Twitter did not immediately respond to a request for comment when asked why the posts are allowed to remain online. The platform has a hateful conduct policy that prohibits “violence against or directly attack[ing] or threaten[ing] other people on the basis of race, ethnicity, national origin, caste, sexual orientation, gender, gender identity, religious affiliation, age, disability, or serious disease,” and threatens to suspend accounts for violating the policy.

A drumline marched outside Kupreme Court Justice Brett Kavanaugh's house after an alleged assassination attempt.

A drumline marched outside Kupreme Court Justice Brett Kavanaugh’s house after an alleged assassination attempt.
(Fox News)

Internet Accountability Project founder Mike Davis, a former law clerk for Justice Neil Gorsuch, believes things would play out much differently if liberal justices and their left-leaning allies were being targeted.

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“Twitter once again shows its true left-wing colors by allowing threats against Supreme Court justices, pro-life pregnancy centers and Catholic churches to flourish on its platform,” Davis told Fox News Digital.

“Just imagine if a group of White nationalists harassed and intimidated Justice Ketanji Brown Jackson while she’s deciding the upcoming affirmative action case and the Supreme Court,” Davis continued. “These big tech platforms have gatekeeping power over information and commerce online, and it is long past time for Republican lawmakers to put constituents first instead of their big tech donors, and break up these big tech monopolists.”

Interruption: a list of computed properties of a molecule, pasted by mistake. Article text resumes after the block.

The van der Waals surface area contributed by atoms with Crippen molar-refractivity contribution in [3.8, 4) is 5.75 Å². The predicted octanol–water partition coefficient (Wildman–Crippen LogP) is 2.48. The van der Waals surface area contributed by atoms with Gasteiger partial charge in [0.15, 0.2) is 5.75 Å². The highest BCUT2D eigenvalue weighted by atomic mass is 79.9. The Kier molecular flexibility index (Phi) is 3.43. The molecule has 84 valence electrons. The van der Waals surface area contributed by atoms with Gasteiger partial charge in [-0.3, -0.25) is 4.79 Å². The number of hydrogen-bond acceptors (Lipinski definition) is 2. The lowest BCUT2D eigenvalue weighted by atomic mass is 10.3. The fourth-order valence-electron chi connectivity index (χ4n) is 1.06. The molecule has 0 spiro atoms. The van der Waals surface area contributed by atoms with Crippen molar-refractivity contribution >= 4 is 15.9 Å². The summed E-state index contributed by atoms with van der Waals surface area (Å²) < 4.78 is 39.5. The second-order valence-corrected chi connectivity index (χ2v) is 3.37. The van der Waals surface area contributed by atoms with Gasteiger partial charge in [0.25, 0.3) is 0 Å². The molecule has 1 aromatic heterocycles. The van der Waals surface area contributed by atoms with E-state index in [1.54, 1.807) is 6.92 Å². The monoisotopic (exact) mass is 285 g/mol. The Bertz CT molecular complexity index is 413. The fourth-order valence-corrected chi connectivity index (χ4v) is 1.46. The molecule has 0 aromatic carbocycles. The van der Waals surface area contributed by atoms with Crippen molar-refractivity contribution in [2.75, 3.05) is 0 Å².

Not all threats against Supreme Court Justices occur online.

Last month, a man was arrested outside the home of Justice Brett Kavanaugh after traveling from California with plans to assassinate him, and that was before the ruling came down that showed Kavanaugh sided with the majority to overturn Roe v. Wade. Since then, he’s been harassed at an upscale steakhouse and regularly has liberal protesters causing a ruckus outside his home. Many of the protests have been promoted and glorified on Twitter.

Davis believes that a social media platform would simply “hide behind Section 230 immunity” if threats promoted on the internet turned into real-world violence. Section 230 of the Communications Decency Act of 1996 states that “no provider or user of an interactive computer service shall be treated as the publisher or speaker of any information provided by another information content provider.”

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The section has been pivotal in the rise of today’s social media giants by allowing not only Internet service providers – but also Google, Twitter, Facebook, YouTube and others – to be shielded from liability from content posted on their platforms by third parties, in most cases.

“Congress needs to repeal the Section 230 immunity, it has long outlived its purpose,” Davis said.